Rating: 8,7/10 (3479 votes)Roman Baths is a museum and historical complex in the British city of Bath. It includes a sacred spring, baths, a Roman temple, a museum that displays archaeological finds made in the region. The bathhouse itself is located underground, the houses above them were built only in the 19th century. At a depth of 2700-4300 meters in limestone layers there is water heated by geothermal energy to 64-96 ° C. Hot water is pressurized and pushed to the surface, passing through numerous cracks and fractures in the limestone. Thus, hot mineral springs are formed here. These sources were revered by the ancient Celts, who associated them with the name of the goddess Sulis as sacred. The Romans who came to this area, who identified Sulis with Minerva, called the settlement of Waters Sulis, built a temple and Roman baths on a foundation of oak piles and lead roofs. By the second century, baths had pools with cold, warm and hot water. In archaeological excavations on the territory of the Roman baths, many clay tablets were found with curses on them: people turned to the goddess Sulis with requests to punish their offender. Most often, the offenders were thieves who took away the clothes of people bathing in the baths. Over the centuries, interest in hot medicinal springs either faded or flared up again. Bath experienced a real heyday in the 18th century, when the fashion of going to hot springs appeared among aristocrats. It was at this time that the remains of Roman baths were found during the construction of new pavilions and galleries. Today, in the museum, which is part of the complex of Roman baths, artifacts from the era of Roman rule are presented to the attention of visitors, mainly gifts to the goddess Sulis, who were thrown into a sacred source. Here you can also see the bronze head of the goddess, discovered during an archaeological expedition in 1727. In addition, in the museum you can learn about the appearance of the ancient Roman temple, which was located here, and about the structure of the term.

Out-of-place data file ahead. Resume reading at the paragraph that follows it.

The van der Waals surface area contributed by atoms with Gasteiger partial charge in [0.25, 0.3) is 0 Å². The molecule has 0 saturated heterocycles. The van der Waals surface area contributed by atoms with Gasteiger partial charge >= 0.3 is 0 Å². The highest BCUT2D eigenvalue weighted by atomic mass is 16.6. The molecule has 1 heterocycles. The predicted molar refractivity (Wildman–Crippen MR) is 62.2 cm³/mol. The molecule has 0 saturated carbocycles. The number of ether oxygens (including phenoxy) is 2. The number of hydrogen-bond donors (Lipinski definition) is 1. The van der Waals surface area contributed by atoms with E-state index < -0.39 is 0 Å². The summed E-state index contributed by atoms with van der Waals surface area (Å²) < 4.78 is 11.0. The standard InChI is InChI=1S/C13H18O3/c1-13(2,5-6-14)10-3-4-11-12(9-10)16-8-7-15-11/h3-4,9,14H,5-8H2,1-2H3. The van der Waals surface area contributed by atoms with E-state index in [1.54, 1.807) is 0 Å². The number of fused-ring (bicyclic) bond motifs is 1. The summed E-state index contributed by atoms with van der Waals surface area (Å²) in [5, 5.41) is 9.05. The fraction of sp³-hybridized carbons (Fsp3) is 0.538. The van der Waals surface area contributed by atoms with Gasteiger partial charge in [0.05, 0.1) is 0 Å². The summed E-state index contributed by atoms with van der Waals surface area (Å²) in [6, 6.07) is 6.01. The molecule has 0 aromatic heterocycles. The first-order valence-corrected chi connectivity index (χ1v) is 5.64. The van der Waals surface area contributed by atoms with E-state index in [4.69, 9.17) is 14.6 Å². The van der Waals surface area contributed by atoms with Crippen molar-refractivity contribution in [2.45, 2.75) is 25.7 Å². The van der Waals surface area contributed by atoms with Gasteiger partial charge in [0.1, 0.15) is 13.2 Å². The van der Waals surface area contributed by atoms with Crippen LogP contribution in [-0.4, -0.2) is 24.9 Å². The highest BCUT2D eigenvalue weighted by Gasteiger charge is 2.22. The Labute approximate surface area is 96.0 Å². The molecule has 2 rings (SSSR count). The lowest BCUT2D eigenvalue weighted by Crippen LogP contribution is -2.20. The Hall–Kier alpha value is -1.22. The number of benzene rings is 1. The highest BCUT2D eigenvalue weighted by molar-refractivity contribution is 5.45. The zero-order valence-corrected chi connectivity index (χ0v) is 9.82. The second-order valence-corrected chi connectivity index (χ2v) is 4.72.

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Topic: Roman Baths in the UK, Bath.